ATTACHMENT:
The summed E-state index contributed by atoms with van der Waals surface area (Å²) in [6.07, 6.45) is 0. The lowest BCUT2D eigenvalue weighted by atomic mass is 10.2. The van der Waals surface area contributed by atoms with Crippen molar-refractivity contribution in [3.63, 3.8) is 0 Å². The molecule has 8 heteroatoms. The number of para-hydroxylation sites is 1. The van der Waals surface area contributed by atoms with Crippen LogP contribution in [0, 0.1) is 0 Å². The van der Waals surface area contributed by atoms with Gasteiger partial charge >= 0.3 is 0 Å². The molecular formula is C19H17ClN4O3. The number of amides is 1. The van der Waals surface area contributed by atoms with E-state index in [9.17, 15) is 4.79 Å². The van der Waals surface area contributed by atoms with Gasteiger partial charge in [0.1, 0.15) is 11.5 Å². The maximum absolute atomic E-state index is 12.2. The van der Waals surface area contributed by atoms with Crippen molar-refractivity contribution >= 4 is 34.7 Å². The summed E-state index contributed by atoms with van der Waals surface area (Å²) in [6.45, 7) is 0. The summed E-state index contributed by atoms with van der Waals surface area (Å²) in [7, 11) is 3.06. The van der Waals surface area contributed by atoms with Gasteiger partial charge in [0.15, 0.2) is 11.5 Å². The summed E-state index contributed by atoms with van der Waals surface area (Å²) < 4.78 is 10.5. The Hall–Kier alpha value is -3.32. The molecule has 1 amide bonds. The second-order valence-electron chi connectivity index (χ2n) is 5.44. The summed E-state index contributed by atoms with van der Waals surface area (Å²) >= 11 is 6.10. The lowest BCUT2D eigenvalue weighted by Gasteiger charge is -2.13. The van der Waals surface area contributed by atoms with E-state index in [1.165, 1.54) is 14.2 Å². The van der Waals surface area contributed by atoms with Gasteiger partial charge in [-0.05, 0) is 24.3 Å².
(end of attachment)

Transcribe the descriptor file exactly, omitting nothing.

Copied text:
The summed E-state index contributed by atoms with van der Waals surface area (Å²) in [6.07, 6.45) is 0. The lowest BCUT2D eigenvalue weighted by atomic mass is 10.2. The van der Waals surface area contributed by atoms with Crippen molar-refractivity contribution in [3.63, 3.8) is 0 Å². The molecule has 8 heteroatoms. The number of para-hydroxylation sites is 1. The van der Waals surface area contributed by atoms with Crippen LogP contribution in [0, 0.1) is 0 Å². The van der Waals surface area contributed by atoms with Gasteiger partial charge >= 0.3 is 0 Å². The molecular formula is C19H17ClN4O3. The number of amides is 1. The van der Waals surface area contributed by atoms with E-state index in [9.17, 15) is 4.79 Å². The van der Waals surface area contributed by atoms with Gasteiger partial charge in [0.1, 0.15) is 11.5 Å². The maximum absolute atomic E-state index is 12.2. The van der Waals surface area contributed by atoms with Crippen molar-refractivity contribution >= 4 is 34.7 Å². The summed E-state index contributed by atoms with van der Waals surface area (Å²) in [6.45, 7) is 0. The summed E-state index contributed by atoms with van der Waals surface area (Å²) in [7, 11) is 3.06. The van der Waals surface area contributed by atoms with Gasteiger partial charge in [0.15, 0.2) is 11.5 Å². The summed E-state index contributed by atoms with van der Waals surface area (Å²) < 4.78 is 10.5. The Hall–Kier alpha value is -3.32. The molecule has 1 amide bonds. The second-order valence-electron chi connectivity index (χ2n) is 5.44. The summed E-state index contributed by atoms with van der Waals surface area (Å²) >= 11 is 6.10. The lowest BCUT2D eigenvalue weighted by Gasteiger charge is -2.13. The van der Waals surface area contributed by atoms with E-state index in [1.165, 1.54) is 14.2 Å². The van der Waals surface area contributed by atoms with Gasteiger partial charge in [-0.05, 0) is 24.3 Å².